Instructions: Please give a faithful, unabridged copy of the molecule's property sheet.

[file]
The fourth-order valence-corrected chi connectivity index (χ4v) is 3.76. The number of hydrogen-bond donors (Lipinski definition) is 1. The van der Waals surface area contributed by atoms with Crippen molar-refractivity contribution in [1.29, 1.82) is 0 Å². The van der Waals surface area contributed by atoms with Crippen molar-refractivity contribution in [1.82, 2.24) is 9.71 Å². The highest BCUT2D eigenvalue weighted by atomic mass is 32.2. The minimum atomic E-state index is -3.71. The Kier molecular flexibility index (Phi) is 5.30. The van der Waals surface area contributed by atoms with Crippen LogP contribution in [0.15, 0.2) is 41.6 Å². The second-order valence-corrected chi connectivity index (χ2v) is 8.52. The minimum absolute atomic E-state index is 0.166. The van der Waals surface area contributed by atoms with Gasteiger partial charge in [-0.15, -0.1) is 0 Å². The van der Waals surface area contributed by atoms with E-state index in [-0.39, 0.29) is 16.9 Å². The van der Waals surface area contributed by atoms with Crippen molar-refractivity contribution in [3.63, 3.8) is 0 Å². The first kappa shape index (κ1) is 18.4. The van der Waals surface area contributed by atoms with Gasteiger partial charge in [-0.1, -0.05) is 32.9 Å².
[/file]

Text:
The fourth-order valence-corrected chi connectivity index (χ4v) is 3.76. The number of hydrogen-bond donors (Lipinski definition) is 1. The van der Waals surface area contributed by atoms with Crippen molar-refractivity contribution in [1.29, 1.82) is 0 Å². The van der Waals surface area contributed by atoms with Crippen molar-refractivity contribution in [1.82, 2.24) is 9.71 Å². The highest BCUT2D eigenvalue weighted by atomic mass is 32.2. The minimum atomic E-state index is -3.71. The Kier molecular flexibility index (Phi) is 5.30. The van der Waals surface area contributed by atoms with Crippen LogP contribution in [0.15, 0.2) is 41.6 Å². The second-order valence-corrected chi connectivity index (χ2v) is 8.52. The minimum absolute atomic E-state index is 0.166. The van der Waals surface area contributed by atoms with Gasteiger partial charge in [-0.15, -0.1) is 0 Å². The van der Waals surface area contributed by atoms with E-state index in [-0.39, 0.29) is 16.9 Å². The van der Waals surface area contributed by atoms with Crippen molar-refractivity contribution in [3.63, 3.8) is 0 Å². The first kappa shape index (κ1) is 18.4. The van der Waals surface area contributed by atoms with Gasteiger partial charge in [-0.1, -0.05) is 32.9 Å².